About six of the clock there came a pause in the game—the lull before the crash. Mr. Ladislaw, twinkling prosperity, bent obsequiously to the baronet, his cards clumped together in one hand.

“The stakes as before, Sir Robert?” he said in a small, confidential voice.

The other gave a hollow laugh, checking it frowningly in mid-career.

“I think so,” he said. “If there happens a margin, why—we must make it a broad one, on paper.”

“As you please, sir.”

Major Dalrymple, with his thick lips dropped apart, was gazing breathingly at his sulky neighbour. The latter, conscious of the inquiring scrutiny, pulled himself erect—a cub of ill-temper.

“Curse it!” he muttered, with a surly sidelong glance. “What am I being stared at for, curse it?”

“Your pardon, my lord,” said the major, in a high, stiff voice. “I looked only to inquire your stake.”

“I can settle it myself, sir, without your help”—and, with a very meaning action, he held his cards face-downwards upon his breast.

The major went back in his chair, his corded hands thrust out rigidly before him on the table.

“My lord Dunlone,” he said, “impugns not only my judgment, but my honour!”

“Oh, curse it!” cried the Viscount. “What have I said?”

“It was your action spoke, sir.”

Sir Robert laughed recklessly.

“You’re hard on my lord. He clasped his dear love to his bosom—no more. ’Tis an amorous way he has.”

The dyspeptic face of the soldier went dark. He recognized an allusion in the bantering words. The Viscount Dunlone, in fact (it was notorious), had outbidden him in the favour of a certain Mademoiselle Carminelle, a figurante at Vauxhall in the suit of Mr. “Tom Restless”; and, popularly, he was supposed to have aged under the disappointment.

“Come!” cried the baronet. “Give us the privilege of driving to the devil our own way. You mustn’t criticize the actions of dying men. We writhe with wounds, sir, while you are sound.”—He turned to Mr. Ladislaw, who sat staring, apprehensive. “I stake my all,” he said; and named a sum sufficiently desperate.

There were a few late habitués in the room. One of these, a dry, long man, with a face like a puckered medlar and a short-sighted contraction of the eyelids, had been . for some time a stealthily intent observer of the quartette. Now this individual, humouring a habit of his by drawing in his breath with a wincing sound, gave his chair a shift, and seemed to be awaiting results, at a distance, with some secret interest.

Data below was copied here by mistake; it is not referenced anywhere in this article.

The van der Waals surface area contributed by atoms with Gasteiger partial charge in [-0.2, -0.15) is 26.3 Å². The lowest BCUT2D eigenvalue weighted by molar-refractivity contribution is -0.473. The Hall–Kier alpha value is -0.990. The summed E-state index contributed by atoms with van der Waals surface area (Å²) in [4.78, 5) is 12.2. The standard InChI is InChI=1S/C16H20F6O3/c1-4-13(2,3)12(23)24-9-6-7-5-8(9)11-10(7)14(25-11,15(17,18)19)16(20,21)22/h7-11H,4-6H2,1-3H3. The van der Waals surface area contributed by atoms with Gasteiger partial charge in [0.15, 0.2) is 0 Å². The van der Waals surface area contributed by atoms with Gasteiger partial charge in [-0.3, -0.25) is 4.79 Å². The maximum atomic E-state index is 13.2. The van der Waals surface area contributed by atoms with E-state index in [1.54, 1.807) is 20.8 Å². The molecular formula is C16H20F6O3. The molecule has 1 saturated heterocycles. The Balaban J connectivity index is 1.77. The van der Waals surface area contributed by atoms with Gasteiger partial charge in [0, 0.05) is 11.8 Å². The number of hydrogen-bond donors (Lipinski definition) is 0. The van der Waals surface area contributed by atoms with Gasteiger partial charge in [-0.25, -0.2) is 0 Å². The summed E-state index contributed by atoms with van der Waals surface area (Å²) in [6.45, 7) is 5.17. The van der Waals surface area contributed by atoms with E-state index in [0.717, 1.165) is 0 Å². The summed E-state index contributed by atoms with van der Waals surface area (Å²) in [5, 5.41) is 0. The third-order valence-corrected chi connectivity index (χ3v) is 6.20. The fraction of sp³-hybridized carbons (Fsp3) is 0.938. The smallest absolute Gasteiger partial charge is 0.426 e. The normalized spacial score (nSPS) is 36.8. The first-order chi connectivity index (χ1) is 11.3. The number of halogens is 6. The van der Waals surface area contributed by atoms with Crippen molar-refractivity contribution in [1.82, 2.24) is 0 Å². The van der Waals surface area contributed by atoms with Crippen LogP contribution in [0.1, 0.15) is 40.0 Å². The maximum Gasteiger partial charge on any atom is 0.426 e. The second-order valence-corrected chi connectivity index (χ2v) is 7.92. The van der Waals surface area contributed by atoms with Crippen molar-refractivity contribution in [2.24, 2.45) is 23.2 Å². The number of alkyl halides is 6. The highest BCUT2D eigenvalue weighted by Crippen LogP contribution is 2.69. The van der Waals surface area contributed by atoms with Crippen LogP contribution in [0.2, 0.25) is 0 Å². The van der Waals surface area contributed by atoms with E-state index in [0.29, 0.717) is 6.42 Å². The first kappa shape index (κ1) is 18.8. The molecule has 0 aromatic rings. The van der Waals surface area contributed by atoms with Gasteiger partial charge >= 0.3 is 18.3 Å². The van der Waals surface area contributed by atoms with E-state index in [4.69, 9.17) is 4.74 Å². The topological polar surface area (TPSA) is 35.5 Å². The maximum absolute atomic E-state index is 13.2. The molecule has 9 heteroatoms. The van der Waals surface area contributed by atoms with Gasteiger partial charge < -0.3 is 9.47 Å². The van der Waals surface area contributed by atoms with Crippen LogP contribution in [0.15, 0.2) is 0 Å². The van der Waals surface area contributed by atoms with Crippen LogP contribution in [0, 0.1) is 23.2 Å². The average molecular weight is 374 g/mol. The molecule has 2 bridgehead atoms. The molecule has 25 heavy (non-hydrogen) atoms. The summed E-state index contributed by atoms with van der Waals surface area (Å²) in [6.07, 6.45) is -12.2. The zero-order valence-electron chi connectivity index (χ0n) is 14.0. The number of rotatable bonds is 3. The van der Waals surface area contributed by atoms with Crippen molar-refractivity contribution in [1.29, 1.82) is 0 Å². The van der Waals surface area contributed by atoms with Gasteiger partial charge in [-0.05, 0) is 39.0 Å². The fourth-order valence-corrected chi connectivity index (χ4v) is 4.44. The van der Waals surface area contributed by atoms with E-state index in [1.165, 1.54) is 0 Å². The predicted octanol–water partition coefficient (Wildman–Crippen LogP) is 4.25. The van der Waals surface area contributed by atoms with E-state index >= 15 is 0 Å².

“Stake, and have done with it!” cried Sir Robert boisterously to the young lord.

The latter turned an insolent, languid glance on Major Dalrymple. They were a contrast. The soldier set, spare, bilious, with a great hooked nose and cracked heavy lips; the other a ruffled petit-maître of the first folly, pearl-powdered, cherry-mouthed, a model of sartorial elegance from his choking cravat—so amplified as that his face looked like a peach stuck in a napkin—to his full pantaloons of apricot-coloured velvet.

“I stake,” lisped this exquisite—“I stake your reversion, sir.”

There were influences of wine and ill-fortune fermenting in the fool’s empty head. Otherwise he would have hardly dared such perilous banter.

“I fail to gather your lordship,” said the soldier, going red.

“The adorable Carminelle,” began the Viscount drawlingly, when the other jumped up with a furious face, upsetting his chair in the act, and clapped his left hand instinctively upon his thigh.

There was a moment’s commotion. One or two in the room rose; but the dry, short-sighted stranger sat on, quietly rubbing his chin.